Q: While isolated at home and stressed in the pandemic, I’ve been drinking a lot more than usual. I notice that many of my friends are doing the same, so my ramped-up consumption seems normal. But I have my doubts: How do I know if I'm actually drinking too much?
Data shows that many people have accelerated their alcohol consumption in the pandemic as a coping strategy, or even in response to flat-out boredom while isolated at home. In fact, one Morning Consult report found that 16% of adults were drinking more during the pandemic — and that was in April. Another study from RAND found that the number of women drinking heavily has increased by 41%. The longer the pandemic drags on, the more people are likely to continue to consume more than normal.
Not just that, but search data shows that people aren’t just noticing they’re drinking more, but they’re also worried about it — even if they’re only sharing that concern with their web browsers. Searches such as “alcohol withdrawal” and similar queries have spiked in 2020, after increasing steadily over the past five years.
But muddying the picture here is the widespread normalization of drinking, especially in the pandemic. It’s always “wine o’clock” somewhere on social media, where we’re desperately trying to find connections as an antidote to social isolation. Plus, we’re all under a lot of bona fide stress—and who couldn’t use a weekday happy hour (which seems to keep edging ever earlier)?
So here’s how to unpack how much is too much — and why it matters.
What’s normal and what’s not?
Pause for a moment and actually take stock of how much you’ve been drinking on a given day or week lately. Federal dietary guidelines define moderate alcohol consumption as up to one drink per day for women and up to two drinks per day for men. So if you’re keeping within that range, you’re likely fine.
Now, here’s what high-risk drinking looks like:
- Heavy drinking means consuming eight or more drinks per week for women.
- For men, heavy drinking means 15 or more drinks per week.
- Binge drinking is when the average woman consumes about four or more drinks in a single occasion, or five for men, according to the National Institute on Alcohol Abuse and Alcoholism.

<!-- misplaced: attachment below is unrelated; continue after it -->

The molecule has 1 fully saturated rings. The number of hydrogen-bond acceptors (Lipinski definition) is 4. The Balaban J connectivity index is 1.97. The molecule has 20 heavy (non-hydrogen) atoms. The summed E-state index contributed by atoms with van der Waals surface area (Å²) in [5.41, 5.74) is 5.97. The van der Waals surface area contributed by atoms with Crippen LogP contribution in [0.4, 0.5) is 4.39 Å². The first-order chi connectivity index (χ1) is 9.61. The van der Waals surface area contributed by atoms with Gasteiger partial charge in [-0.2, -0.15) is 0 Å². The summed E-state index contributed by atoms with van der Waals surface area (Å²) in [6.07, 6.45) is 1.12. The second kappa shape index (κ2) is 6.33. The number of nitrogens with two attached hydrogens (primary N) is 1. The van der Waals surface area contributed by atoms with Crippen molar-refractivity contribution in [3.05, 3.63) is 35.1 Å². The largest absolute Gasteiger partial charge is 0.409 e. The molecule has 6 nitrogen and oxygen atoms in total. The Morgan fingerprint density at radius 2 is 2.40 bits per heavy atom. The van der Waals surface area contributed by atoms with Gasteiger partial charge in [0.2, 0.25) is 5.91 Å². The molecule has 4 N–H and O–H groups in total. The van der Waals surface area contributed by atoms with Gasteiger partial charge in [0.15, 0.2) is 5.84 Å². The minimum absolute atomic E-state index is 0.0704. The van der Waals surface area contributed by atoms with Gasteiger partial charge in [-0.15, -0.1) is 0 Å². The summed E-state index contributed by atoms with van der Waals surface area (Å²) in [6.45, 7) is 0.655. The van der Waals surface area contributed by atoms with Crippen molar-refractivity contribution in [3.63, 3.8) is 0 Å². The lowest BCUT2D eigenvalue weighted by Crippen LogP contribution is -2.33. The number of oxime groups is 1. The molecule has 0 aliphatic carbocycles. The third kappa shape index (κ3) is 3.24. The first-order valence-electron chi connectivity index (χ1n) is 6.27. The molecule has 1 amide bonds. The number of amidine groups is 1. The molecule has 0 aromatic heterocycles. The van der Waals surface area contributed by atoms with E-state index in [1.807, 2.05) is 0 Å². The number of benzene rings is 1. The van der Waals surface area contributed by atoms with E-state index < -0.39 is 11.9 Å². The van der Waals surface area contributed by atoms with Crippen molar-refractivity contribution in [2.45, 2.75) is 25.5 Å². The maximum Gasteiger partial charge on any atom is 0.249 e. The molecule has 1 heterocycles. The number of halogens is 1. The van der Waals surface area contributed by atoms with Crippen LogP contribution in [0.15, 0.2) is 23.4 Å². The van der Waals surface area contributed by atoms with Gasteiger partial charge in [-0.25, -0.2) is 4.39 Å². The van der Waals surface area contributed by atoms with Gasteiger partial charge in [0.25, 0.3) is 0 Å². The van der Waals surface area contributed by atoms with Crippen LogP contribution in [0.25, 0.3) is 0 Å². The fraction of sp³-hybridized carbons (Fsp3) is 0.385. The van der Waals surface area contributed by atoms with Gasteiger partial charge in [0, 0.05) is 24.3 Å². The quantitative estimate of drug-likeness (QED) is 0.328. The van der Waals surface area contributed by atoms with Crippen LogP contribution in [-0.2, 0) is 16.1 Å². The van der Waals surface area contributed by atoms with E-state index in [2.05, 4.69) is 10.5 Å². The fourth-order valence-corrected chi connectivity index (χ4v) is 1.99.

Even more practically, just consider this: Is your drinking causing problems in your relationships? At work? Or making you feel bad overall? If so, it might be time to think about scaling back.
Why does it matter?
There are real risks involved with drinking too much, beyond just run-of-the-mill, short-term side effects like blowing your diet or texting someone you maybe wish you hadn’t. Over time, too much alcohol can contribute to the development of chronic diseases and mental health problems.
According to the Centers for Disease Control and Prevention (CDC), over the long term:
- Heavy drinking can cause heart disease, high blood pressure, and stroke.
- It’s hard on your liver, and can lead to liver diseases, including cirrhosis.
- Excessive alcohol use can contribute to various types of cancer. Consume less alcohol, reduce your cancer risk overall.
How can you cut back?
The good news is that you’ve already taken a major step by evaluating your situation. That mindfulness is important. Now you can monitor your daily consumption and make a goal to keep it within the CDC’s guidelines.
Here are some other things that can help:
- Write it down. Try keeping a drinking diary to hold yourself accountable and compare your real consumption against your goals.
- Find simple ways to cut back your consumption. If you’re mixing drinks at home, measure out a half portion of alcohol before adding it to your cup.
- When you’d be inclined to go for a drink, try an alternative stress reliever instead. Focus your mind on a puzzle (another favorite pandemic go-to), or dig into a craft or home-improvement project.
- Get exercise. Even simply walking is therapeutic. And heavier exertion can help blow off major steam.
- Give yourself a break. Yes, these are stressful times. If you exceed the recommended consumption limit once, be kind to yourself—and recommit to your efforts.